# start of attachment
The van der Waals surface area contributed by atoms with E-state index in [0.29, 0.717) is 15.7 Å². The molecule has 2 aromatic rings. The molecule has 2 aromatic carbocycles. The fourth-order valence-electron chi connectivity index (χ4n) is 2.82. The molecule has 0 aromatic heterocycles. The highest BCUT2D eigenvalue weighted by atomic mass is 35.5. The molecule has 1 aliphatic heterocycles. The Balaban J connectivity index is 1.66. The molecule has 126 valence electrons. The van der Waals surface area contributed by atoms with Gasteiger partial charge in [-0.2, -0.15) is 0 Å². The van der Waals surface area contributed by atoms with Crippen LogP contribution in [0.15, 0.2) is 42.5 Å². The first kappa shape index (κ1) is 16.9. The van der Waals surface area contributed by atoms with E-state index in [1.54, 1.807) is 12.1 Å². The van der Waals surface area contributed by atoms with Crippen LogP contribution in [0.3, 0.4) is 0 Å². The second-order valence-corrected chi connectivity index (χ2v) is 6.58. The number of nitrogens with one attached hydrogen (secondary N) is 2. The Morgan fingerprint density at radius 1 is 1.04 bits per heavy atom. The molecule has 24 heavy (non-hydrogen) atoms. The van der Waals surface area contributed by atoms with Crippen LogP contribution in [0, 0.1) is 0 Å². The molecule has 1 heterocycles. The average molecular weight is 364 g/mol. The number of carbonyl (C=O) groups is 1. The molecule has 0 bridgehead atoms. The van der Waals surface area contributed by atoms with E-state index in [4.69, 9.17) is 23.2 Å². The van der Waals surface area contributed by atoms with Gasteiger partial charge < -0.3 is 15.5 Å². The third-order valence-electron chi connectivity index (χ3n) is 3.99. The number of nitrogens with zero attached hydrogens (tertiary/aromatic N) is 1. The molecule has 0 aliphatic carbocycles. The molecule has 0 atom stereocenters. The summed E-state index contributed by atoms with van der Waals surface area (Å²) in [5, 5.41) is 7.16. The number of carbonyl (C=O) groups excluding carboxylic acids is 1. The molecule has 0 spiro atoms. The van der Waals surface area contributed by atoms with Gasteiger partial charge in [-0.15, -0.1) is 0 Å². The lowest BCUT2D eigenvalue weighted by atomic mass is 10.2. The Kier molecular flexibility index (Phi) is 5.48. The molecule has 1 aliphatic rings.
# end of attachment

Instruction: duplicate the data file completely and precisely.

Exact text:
The van der Waals surface area contributed by atoms with E-state index in [0.29, 0.717) is 15.7 Å². The molecule has 2 aromatic rings. The molecule has 2 aromatic carbocycles. The fourth-order valence-electron chi connectivity index (χ4n) is 2.82. The molecule has 0 aromatic heterocycles. The highest BCUT2D eigenvalue weighted by atomic mass is 35.5. The molecule has 1 aliphatic heterocycles. The Balaban J connectivity index is 1.66. The molecule has 126 valence electrons. The van der Waals surface area contributed by atoms with Gasteiger partial charge in [-0.2, -0.15) is 0 Å². The van der Waals surface area contributed by atoms with Crippen LogP contribution in [0.15, 0.2) is 42.5 Å². The first kappa shape index (κ1) is 16.9. The van der Waals surface area contributed by atoms with E-state index in [1.54, 1.807) is 12.1 Å². The van der Waals surface area contributed by atoms with Crippen LogP contribution in [0.3, 0.4) is 0 Å². The second-order valence-corrected chi connectivity index (χ2v) is 6.58. The number of nitrogens with one attached hydrogen (secondary N) is 2. The Morgan fingerprint density at radius 1 is 1.04 bits per heavy atom. The molecule has 24 heavy (non-hydrogen) atoms. The van der Waals surface area contributed by atoms with Crippen LogP contribution in [0, 0.1) is 0 Å². The molecule has 1 heterocycles. The average molecular weight is 364 g/mol. The number of carbonyl (C=O) groups is 1. The molecule has 0 bridgehead atoms. The van der Waals surface area contributed by atoms with E-state index in [4.69, 9.17) is 23.2 Å². The van der Waals surface area contributed by atoms with Gasteiger partial charge < -0.3 is 15.5 Å². The third-order valence-electron chi connectivity index (χ3n) is 3.99. The number of nitrogens with zero attached hydrogens (tertiary/aromatic N) is 1. The molecule has 0 aliphatic carbocycles. The molecule has 0 atom stereocenters. The summed E-state index contributed by atoms with van der Waals surface area (Å²) in [5, 5.41) is 7.16. The number of carbonyl (C=O) groups excluding carboxylic acids is 1. The molecule has 0 spiro atoms. The van der Waals surface area contributed by atoms with Gasteiger partial charge in [-0.15, -0.1) is 0 Å². The lowest BCUT2D eigenvalue weighted by atomic mass is 10.2. The Kier molecular flexibility index (Phi) is 5.48. The molecule has 1 aliphatic rings.